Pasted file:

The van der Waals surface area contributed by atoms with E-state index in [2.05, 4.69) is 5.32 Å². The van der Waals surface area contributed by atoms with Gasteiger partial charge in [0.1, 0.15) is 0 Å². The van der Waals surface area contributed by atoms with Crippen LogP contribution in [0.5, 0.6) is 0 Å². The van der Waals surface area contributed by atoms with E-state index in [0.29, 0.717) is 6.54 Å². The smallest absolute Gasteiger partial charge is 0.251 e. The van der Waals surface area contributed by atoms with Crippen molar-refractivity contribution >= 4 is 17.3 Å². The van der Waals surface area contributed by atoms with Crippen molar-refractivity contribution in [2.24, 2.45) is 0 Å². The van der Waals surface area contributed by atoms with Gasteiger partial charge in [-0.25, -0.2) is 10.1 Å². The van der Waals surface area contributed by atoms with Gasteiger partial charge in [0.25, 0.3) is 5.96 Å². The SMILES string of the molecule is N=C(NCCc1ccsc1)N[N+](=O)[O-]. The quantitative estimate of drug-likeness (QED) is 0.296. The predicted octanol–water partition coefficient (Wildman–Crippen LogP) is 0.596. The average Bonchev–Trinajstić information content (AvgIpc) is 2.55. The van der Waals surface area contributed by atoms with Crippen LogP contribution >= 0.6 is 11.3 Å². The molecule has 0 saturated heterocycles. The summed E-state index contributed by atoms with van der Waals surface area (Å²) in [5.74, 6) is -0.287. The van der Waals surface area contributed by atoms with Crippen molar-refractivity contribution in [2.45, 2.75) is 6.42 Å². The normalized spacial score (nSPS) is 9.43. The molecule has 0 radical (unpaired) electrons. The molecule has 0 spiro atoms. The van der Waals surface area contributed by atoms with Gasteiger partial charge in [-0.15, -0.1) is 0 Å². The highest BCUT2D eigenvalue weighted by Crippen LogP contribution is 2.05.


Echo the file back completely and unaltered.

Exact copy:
The van der Waals surface area contributed by atoms with E-state index in [2.05, 4.69) is 5.32 Å². The van der Waals surface area contributed by atoms with Gasteiger partial charge in [0.1, 0.15) is 0 Å². The van der Waals surface area contributed by atoms with Crippen LogP contribution in [0.5, 0.6) is 0 Å². The van der Waals surface area contributed by atoms with E-state index in [0.29, 0.717) is 6.54 Å². The smallest absolute Gasteiger partial charge is 0.251 e. The van der Waals surface area contributed by atoms with Crippen molar-refractivity contribution >= 4 is 17.3 Å². The van der Waals surface area contributed by atoms with Crippen molar-refractivity contribution in [2.24, 2.45) is 0 Å². The van der Waals surface area contributed by atoms with Gasteiger partial charge in [-0.25, -0.2) is 10.1 Å². The van der Waals surface area contributed by atoms with Gasteiger partial charge in [0.25, 0.3) is 5.96 Å². The SMILES string of the molecule is N=C(NCCc1ccsc1)N[N+](=O)[O-]. The quantitative estimate of drug-likeness (QED) is 0.296. The predicted octanol–water partition coefficient (Wildman–Crippen LogP) is 0.596. The average Bonchev–Trinajstić information content (AvgIpc) is 2.55. The van der Waals surface area contributed by atoms with Crippen LogP contribution >= 0.6 is 11.3 Å². The molecule has 0 saturated heterocycles. The summed E-state index contributed by atoms with van der Waals surface area (Å²) in [5.74, 6) is -0.287. The van der Waals surface area contributed by atoms with Crippen molar-refractivity contribution in [2.45, 2.75) is 6.42 Å². The normalized spacial score (nSPS) is 9.43. The molecule has 0 radical (unpaired) electrons. The molecule has 0 spiro atoms. The van der Waals surface area contributed by atoms with Gasteiger partial charge in [-0.15, -0.1) is 0 Å². The highest BCUT2D eigenvalue weighted by Crippen LogP contribution is 2.05.